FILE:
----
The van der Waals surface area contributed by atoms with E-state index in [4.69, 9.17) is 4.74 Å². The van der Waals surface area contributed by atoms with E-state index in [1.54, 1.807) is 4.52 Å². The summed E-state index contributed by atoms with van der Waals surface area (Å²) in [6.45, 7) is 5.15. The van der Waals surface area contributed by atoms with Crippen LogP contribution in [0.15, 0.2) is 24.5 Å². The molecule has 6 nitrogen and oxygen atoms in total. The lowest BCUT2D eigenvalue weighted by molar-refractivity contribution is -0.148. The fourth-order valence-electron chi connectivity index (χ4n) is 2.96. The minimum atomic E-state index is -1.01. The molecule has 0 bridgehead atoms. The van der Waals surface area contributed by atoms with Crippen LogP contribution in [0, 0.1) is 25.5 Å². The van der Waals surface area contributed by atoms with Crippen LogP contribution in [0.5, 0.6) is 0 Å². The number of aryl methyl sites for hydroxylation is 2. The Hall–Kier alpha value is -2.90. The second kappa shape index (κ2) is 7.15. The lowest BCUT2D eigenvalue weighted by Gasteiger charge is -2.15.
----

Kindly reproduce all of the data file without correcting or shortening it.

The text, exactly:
The van der Waals surface area contributed by atoms with E-state index in [4.69, 9.17) is 4.74 Å². The van der Waals surface area contributed by atoms with E-state index in [1.54, 1.807) is 4.52 Å². The summed E-state index contributed by atoms with van der Waals surface area (Å²) in [6.45, 7) is 5.15. The van der Waals surface area contributed by atoms with Crippen LogP contribution in [0.15, 0.2) is 24.5 Å². The molecule has 6 nitrogen and oxygen atoms in total. The lowest BCUT2D eigenvalue weighted by molar-refractivity contribution is -0.148. The fourth-order valence-electron chi connectivity index (χ4n) is 2.96. The minimum atomic E-state index is -1.01. The molecule has 0 bridgehead atoms. The van der Waals surface area contributed by atoms with Crippen LogP contribution in [0, 0.1) is 25.5 Å². The van der Waals surface area contributed by atoms with Crippen LogP contribution in [0.5, 0.6) is 0 Å². The number of aryl methyl sites for hydroxylation is 2. The Hall–Kier alpha value is -2.90. The second kappa shape index (κ2) is 7.15. The lowest BCUT2D eigenvalue weighted by Gasteiger charge is -2.15.